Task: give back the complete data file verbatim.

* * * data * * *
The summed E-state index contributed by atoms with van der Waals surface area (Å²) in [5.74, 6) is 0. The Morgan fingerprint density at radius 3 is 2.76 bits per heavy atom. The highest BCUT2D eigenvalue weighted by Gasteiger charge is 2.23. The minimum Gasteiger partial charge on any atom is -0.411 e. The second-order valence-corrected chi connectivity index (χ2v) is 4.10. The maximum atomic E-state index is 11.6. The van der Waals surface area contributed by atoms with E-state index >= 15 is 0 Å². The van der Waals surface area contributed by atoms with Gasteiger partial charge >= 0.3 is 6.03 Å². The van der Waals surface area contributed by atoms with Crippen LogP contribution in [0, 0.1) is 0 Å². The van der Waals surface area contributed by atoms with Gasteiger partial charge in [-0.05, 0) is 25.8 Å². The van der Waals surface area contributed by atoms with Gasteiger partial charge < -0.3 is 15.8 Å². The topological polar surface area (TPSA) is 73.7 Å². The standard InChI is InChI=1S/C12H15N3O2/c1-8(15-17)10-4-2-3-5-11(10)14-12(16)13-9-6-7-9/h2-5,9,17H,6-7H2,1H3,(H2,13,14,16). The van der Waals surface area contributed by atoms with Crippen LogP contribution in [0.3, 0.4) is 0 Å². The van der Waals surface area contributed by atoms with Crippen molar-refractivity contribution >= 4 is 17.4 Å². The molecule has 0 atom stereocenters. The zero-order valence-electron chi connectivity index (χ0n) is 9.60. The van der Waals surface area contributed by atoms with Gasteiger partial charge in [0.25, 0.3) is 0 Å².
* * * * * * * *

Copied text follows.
The summed E-state index contributed by atoms with van der Waals surface area (Å²) in [5.74, 6) is 0. The Morgan fingerprint density at radius 3 is 2.76 bits per heavy atom. The highest BCUT2D eigenvalue weighted by Gasteiger charge is 2.23. The minimum Gasteiger partial charge on any atom is -0.411 e. The second-order valence-corrected chi connectivity index (χ2v) is 4.10. The maximum atomic E-state index is 11.6. The van der Waals surface area contributed by atoms with E-state index >= 15 is 0 Å². The van der Waals surface area contributed by atoms with Gasteiger partial charge >= 0.3 is 6.03 Å². The van der Waals surface area contributed by atoms with Crippen LogP contribution in [0, 0.1) is 0 Å². The van der Waals surface area contributed by atoms with Gasteiger partial charge in [-0.05, 0) is 25.8 Å². The van der Waals surface area contributed by atoms with Gasteiger partial charge < -0.3 is 15.8 Å². The topological polar surface area (TPSA) is 73.7 Å². The standard InChI is InChI=1S/C12H15N3O2/c1-8(15-17)10-4-2-3-5-11(10)14-12(16)13-9-6-7-9/h2-5,9,17H,6-7H2,1H3,(H2,13,14,16). The van der Waals surface area contributed by atoms with Crippen LogP contribution in [0.3, 0.4) is 0 Å². The van der Waals surface area contributed by atoms with Crippen molar-refractivity contribution >= 4 is 17.4 Å². The molecule has 0 atom stereocenters. The zero-order valence-electron chi connectivity index (χ0n) is 9.60. The van der Waals surface area contributed by atoms with Gasteiger partial charge in [0.25, 0.3) is 0 Å².